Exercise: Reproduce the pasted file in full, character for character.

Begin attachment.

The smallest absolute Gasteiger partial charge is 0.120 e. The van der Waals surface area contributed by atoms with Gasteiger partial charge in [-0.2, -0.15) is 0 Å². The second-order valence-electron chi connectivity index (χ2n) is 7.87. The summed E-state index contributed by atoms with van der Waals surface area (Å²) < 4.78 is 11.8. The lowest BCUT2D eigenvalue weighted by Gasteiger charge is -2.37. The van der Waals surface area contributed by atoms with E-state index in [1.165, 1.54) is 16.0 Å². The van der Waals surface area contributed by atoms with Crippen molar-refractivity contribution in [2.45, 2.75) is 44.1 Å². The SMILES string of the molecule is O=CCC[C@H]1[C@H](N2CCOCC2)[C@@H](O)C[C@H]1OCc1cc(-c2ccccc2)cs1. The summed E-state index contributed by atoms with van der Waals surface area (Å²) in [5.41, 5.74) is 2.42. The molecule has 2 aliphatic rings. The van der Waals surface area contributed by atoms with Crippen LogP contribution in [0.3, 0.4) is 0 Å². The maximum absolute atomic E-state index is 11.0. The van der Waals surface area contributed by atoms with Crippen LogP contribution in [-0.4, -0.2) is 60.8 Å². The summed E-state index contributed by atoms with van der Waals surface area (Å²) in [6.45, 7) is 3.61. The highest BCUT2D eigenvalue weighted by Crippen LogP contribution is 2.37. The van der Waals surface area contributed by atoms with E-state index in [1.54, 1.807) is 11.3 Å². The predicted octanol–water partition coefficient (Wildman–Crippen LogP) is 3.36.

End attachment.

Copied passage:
The smallest absolute Gasteiger partial charge is 0.120 e. The van der Waals surface area contributed by atoms with Gasteiger partial charge in [-0.2, -0.15) is 0 Å². The second-order valence-electron chi connectivity index (χ2n) is 7.87. The summed E-state index contributed by atoms with van der Waals surface area (Å²) < 4.78 is 11.8. The lowest BCUT2D eigenvalue weighted by Gasteiger charge is -2.37. The van der Waals surface area contributed by atoms with E-state index in [1.165, 1.54) is 16.0 Å². The van der Waals surface area contributed by atoms with Crippen molar-refractivity contribution in [2.45, 2.75) is 44.1 Å². The SMILES string of the molecule is O=CCC[C@H]1[C@H](N2CCOCC2)[C@@H](O)C[C@H]1OCc1cc(-c2ccccc2)cs1. The summed E-state index contributed by atoms with van der Waals surface area (Å²) in [5.41, 5.74) is 2.42. The molecule has 2 aliphatic rings. The van der Waals surface area contributed by atoms with Crippen LogP contribution in [0.3, 0.4) is 0 Å². The maximum absolute atomic E-state index is 11.0. The van der Waals surface area contributed by atoms with Crippen LogP contribution in [-0.4, -0.2) is 60.8 Å². The summed E-state index contributed by atoms with van der Waals surface area (Å²) in [6.45, 7) is 3.61. The highest BCUT2D eigenvalue weighted by Crippen LogP contribution is 2.37. The van der Waals surface area contributed by atoms with E-state index in [1.54, 1.807) is 11.3 Å². The predicted octanol–water partition coefficient (Wildman–Crippen LogP) is 3.36.